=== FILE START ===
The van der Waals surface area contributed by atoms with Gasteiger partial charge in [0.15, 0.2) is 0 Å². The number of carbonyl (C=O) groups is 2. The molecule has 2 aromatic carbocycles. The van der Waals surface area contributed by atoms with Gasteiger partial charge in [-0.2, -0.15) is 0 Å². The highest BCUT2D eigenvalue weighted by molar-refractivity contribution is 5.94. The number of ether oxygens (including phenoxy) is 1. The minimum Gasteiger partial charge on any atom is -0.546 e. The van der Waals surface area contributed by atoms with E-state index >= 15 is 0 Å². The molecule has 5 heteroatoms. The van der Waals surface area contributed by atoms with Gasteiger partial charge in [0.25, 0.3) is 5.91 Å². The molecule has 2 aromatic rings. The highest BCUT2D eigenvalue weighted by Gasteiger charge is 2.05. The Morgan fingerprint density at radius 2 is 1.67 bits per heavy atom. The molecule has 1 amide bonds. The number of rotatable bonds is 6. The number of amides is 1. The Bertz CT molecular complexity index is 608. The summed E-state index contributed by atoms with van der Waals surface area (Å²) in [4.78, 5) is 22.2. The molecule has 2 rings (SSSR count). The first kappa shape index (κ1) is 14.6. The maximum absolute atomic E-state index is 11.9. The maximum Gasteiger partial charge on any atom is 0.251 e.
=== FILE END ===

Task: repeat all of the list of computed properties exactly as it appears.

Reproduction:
The van der Waals surface area contributed by atoms with Gasteiger partial charge in [0.15, 0.2) is 0 Å². The number of carbonyl (C=O) groups is 2. The molecule has 2 aromatic carbocycles. The van der Waals surface area contributed by atoms with Gasteiger partial charge in [-0.2, -0.15) is 0 Å². The highest BCUT2D eigenvalue weighted by molar-refractivity contribution is 5.94. The number of ether oxygens (including phenoxy) is 1. The minimum Gasteiger partial charge on any atom is -0.546 e. The van der Waals surface area contributed by atoms with E-state index >= 15 is 0 Å². The molecule has 5 heteroatoms. The van der Waals surface area contributed by atoms with Gasteiger partial charge in [0.25, 0.3) is 5.91 Å². The molecule has 2 aromatic rings. The highest BCUT2D eigenvalue weighted by Gasteiger charge is 2.05. The Morgan fingerprint density at radius 2 is 1.67 bits per heavy atom. The molecule has 1 amide bonds. The number of rotatable bonds is 6. The number of amides is 1. The Bertz CT molecular complexity index is 608. The summed E-state index contributed by atoms with van der Waals surface area (Å²) in [4.78, 5) is 22.2. The molecule has 2 rings (SSSR count). The first kappa shape index (κ1) is 14.6. The maximum absolute atomic E-state index is 11.9. The maximum Gasteiger partial charge on any atom is 0.251 e.